Crataegus uniflora Muenchh.

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Credits

Article from Bean's Trees and Shrubs Hardy in the British Isles

Recommended citation
'Crataegus uniflora' from the website Trees and Shrubs Online (treesandshrubsonline.org/articles/crataegus/crataegus-uniflora/). Accessed 2020-04-09.

Genus

Synonyms

  • C. parvifolia Ait.

Glossary

apex
(pl. apices) Tip. apical At the apex.
calyx
(pl. calyces) Outer whorl of the perianth. Composed of several sepals.
glandular
Bearing glands.
globose
globularSpherical or globe-shaped.
linear
Strap-shaped.
midrib
midveinCentral and principal vein in a leaf.
ovate
Egg-shaped; broadest towards the stem.

References

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Credits

Article from Bean's Trees and Shrubs Hardy in the British Isles

Recommended citation
'Crataegus uniflora' from the website Trees and Shrubs Online (treesandshrubsonline.org/articles/crataegus/crataegus-uniflora/). Accessed 2020-04-09.

A shrub or miniature tree, rarely more than 6 or 8 ft high, with hairy young shoots; thorns slender, up to 114 in. long. Leaves obovate, always tapered at the base, rounded or bluntish at the apex, rather coarsely (often doubly) round-toothed; 1 to 2 in. long, 12 to 1 in. wide; dark glossy green and with short scattered hairs above; pale, dull and downy on the midrib and veins beneath; stalk 16 in. or less long. Flowers creamy white, 12 to 34 in. across; solitary or in pairs, occasionally in threes. Flower-stalk and calyx shaggy; calyx-lobes linear, conspicuously glandular-toothed; stamens about twenty, anthers whitish. Fruit pear-shaped to globose, about 12 in. long, yellow or greenish yellow, with the large calyx-lobes adhering at the top.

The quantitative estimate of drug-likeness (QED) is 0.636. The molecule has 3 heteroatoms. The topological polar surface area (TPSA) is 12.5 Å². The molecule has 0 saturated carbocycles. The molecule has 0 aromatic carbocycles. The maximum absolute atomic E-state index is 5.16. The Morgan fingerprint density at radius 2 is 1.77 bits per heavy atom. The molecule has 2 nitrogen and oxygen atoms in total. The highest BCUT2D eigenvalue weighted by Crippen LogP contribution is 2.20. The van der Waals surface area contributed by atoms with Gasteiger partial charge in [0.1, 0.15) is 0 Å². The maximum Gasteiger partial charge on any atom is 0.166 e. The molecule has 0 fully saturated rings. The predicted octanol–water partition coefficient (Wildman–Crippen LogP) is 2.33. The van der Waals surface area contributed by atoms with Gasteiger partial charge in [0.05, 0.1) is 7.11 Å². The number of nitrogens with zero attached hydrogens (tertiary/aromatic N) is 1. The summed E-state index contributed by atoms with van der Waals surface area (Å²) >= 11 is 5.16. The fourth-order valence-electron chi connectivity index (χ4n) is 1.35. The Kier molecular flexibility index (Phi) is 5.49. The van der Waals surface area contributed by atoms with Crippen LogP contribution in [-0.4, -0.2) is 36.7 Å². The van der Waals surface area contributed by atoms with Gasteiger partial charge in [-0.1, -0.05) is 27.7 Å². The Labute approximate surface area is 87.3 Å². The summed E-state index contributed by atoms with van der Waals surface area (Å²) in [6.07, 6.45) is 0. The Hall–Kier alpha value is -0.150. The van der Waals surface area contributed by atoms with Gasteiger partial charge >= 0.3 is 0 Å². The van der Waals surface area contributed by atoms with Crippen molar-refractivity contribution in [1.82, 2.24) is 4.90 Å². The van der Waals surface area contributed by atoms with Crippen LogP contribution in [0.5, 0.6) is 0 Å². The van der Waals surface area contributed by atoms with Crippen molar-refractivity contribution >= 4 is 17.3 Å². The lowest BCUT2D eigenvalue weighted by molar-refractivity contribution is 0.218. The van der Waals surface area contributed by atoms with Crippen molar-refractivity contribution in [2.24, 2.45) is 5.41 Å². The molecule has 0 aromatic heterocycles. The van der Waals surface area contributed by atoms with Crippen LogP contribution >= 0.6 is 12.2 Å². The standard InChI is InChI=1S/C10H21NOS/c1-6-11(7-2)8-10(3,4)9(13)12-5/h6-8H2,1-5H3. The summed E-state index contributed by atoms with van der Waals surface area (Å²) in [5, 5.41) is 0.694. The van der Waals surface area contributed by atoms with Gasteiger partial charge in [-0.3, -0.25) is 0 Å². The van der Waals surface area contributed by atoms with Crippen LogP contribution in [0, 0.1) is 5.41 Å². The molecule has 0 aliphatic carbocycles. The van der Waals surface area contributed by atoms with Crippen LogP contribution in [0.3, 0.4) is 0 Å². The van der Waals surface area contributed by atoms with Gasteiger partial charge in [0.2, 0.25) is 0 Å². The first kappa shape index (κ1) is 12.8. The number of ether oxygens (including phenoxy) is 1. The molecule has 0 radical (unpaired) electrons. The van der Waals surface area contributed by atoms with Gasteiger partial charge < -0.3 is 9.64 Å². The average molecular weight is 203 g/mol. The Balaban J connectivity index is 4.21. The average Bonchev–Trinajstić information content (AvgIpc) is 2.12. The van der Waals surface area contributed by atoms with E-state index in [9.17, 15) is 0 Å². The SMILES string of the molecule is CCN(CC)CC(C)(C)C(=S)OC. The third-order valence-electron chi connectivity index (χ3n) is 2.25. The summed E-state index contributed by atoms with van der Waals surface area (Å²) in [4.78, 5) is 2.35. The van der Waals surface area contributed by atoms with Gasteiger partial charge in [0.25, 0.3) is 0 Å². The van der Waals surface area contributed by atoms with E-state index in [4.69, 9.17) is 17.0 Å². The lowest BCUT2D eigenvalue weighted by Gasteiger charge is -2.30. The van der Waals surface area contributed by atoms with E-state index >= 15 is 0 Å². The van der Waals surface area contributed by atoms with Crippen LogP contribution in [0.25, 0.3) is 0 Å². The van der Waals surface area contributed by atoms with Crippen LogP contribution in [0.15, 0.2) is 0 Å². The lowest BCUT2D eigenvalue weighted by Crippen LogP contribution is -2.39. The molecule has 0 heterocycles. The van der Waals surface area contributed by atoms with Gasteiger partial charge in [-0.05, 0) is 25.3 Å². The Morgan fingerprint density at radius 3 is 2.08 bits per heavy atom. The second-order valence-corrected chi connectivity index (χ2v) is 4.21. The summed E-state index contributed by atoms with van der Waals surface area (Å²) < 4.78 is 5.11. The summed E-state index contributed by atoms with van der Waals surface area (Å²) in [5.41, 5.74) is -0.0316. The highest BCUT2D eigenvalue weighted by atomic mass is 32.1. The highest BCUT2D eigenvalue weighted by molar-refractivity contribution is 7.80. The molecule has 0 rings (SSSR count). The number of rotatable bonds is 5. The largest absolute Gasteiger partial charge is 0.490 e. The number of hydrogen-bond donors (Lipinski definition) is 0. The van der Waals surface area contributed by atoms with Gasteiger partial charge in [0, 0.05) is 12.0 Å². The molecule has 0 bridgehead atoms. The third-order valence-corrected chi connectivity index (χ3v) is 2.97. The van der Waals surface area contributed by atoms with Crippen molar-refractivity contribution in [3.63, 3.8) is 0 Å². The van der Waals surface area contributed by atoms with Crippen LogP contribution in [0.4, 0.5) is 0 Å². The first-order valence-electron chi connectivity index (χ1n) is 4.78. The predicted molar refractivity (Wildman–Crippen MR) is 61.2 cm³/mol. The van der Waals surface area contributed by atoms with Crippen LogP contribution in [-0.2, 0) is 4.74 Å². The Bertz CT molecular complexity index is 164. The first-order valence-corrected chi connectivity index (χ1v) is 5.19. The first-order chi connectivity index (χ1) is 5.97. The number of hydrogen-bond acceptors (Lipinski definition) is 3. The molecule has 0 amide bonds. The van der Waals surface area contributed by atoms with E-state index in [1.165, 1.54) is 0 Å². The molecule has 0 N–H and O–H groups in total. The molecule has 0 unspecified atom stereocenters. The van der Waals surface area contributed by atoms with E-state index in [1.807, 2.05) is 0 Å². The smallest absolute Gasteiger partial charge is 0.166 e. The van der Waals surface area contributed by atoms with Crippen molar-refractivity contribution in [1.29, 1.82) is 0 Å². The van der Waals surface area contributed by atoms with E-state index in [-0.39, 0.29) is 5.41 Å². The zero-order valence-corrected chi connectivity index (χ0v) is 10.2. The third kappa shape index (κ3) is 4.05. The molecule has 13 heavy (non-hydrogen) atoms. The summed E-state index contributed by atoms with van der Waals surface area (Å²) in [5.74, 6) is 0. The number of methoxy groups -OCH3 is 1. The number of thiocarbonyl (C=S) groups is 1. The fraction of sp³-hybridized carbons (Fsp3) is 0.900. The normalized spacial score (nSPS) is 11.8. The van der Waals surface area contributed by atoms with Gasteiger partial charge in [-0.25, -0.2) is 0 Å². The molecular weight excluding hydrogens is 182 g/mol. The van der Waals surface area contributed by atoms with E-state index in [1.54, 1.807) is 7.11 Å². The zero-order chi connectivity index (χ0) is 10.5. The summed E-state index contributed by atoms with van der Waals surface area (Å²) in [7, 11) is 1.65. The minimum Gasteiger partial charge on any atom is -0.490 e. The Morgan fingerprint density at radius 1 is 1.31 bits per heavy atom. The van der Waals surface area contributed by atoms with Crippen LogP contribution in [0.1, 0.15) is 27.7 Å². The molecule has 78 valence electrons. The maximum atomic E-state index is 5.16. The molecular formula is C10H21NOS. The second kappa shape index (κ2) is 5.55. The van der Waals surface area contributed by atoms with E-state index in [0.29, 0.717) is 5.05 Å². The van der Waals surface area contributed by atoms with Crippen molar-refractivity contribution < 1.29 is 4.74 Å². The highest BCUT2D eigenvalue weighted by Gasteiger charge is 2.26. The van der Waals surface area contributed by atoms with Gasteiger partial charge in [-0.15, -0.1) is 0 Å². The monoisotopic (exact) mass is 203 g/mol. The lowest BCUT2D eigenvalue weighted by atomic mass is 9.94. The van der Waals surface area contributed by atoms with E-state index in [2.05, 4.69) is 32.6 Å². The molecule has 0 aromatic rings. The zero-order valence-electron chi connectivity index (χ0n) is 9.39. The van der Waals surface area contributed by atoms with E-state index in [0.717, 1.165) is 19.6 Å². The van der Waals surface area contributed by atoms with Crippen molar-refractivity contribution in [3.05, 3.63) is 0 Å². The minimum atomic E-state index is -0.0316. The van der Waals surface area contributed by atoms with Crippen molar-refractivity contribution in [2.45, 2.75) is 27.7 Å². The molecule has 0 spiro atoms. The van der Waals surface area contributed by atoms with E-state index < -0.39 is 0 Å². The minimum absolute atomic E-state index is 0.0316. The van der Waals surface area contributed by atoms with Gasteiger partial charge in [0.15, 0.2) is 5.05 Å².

Native of the south-eastern United States; introduced early in the eighteenth century. It is an interesting and very distinct thorn, but in no way showy. Its small stature, often solitary flowers, and especially the long, persistent, prominently toothed calyx-lobes, distinguish it.

C. vailiae Britt., allied to C. uniflora, differs in the leaves being ovate or oval and pointed, in the longer leaf-stalks, in the two- to six-flowered corymbs, and in the more globose red fruit. Native of Virginia and N. Carolina.


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